Srey Mom notes that provincial traffic police officers often work with the Ministry of Labour and Vocational Training to run workshops on traffic laws in the factory, so workers all gain some understanding of the law.

Slow progress 

Ath Thorn, president of the Cambodian Labour Confederation (CLC), describes the transport methods employed by most factory workers as effectively unchanged, saying the majority of them still stand in the beds of converted flat-bed trucks. He also warns that some of the truck drivers lack formal training or even driving licences. 

He is also concerned that some of them were reported to be driving under the influence of drugs or alcohol.

He notes that the National Social Security Fund (NSSF) – and other relevant institutions – has discussed the importance of providing purpose-built vehicles which meet safety standards many times, but it appeared that no one was willing to invest in making this happen.

“This may be related to cost, as workers pay less if there are more of them in one vehicle. Prices would have to go up if seats were introduced, but perhaps the factory owners or the state could contribute to subsidising the extra expense,” he says.

“At present, very little has changed. People are using old or cheaply modified truck, or even over-crowded remorques, trailers towed behind motorcycles. Even though many different groups are talking about the need for safer vehicles, things remain the same,” he adds.

Kim Pagna, country director of The Asia Injury Prevention (AIP) Foundation, explains that in the past, many government institutions have tried to push for change, but have yet to establish legislation which demands it.

“According to the law, the use of trucks to transport people is prohibited. The most common type of vehicle currently in use, a flat-bed truck with a cage, is an illegal vehicle, but transports about 60 per cent of factory workers,” he says.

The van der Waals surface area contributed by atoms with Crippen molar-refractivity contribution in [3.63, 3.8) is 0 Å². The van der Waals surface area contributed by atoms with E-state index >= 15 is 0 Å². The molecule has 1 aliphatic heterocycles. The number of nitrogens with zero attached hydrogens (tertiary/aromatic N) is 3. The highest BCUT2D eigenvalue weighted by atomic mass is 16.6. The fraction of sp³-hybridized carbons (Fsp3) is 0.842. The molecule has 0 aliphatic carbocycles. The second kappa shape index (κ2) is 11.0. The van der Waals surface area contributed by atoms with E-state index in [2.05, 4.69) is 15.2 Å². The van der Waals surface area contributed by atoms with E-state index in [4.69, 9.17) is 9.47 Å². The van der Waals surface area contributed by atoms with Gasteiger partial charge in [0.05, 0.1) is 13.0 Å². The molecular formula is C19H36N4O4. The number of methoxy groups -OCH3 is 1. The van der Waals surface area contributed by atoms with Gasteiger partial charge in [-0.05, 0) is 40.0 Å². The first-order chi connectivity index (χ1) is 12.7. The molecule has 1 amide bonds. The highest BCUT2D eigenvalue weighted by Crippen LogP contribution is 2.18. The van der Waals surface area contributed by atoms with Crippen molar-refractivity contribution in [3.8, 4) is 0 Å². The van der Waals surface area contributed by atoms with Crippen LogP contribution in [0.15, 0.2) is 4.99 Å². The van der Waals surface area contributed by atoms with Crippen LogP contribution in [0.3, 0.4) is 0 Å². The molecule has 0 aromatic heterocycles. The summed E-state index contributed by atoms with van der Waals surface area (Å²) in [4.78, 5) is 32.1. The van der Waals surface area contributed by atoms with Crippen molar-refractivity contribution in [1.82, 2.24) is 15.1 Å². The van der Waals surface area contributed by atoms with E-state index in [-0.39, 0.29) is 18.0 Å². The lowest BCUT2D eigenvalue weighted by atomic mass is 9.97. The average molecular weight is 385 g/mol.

“That is why the AIP is working with government agencies and stakeholders to look into the possibility of promoting the use of dedicated buses, whether 15, 35 or 40-seaters, to transport people to work,” he adds.

He states that many truck drivers were unaware that their vehicles were illegal, as they were simply doing what most other operators do. Many of the workers themselves, he notes, want the cheapest possible transportation services.

Pagna believes that as many as 80 per cent of truck owners have taken out loans for their vehicles, often at interest rates as high as 20 per cent. This mean they are unable to switch to passenger specific vehicles, while still meeting their repayment obligations.

He suggests that in order to encourage a move to safer vehicles, ways need to be found to help truck drivers access capital at lower interest rates.

He acknowledges that their prices would likely increase, but suggests they supplement their incomes by working in the factories themselves.

Labour ministry spokesperson Katta Orn tells The Post that last year, 13,474 work-related accidents or road crashes while commuting were recorded, with 14,312 victims. This represented a four per cent decrease from the 2022 figures.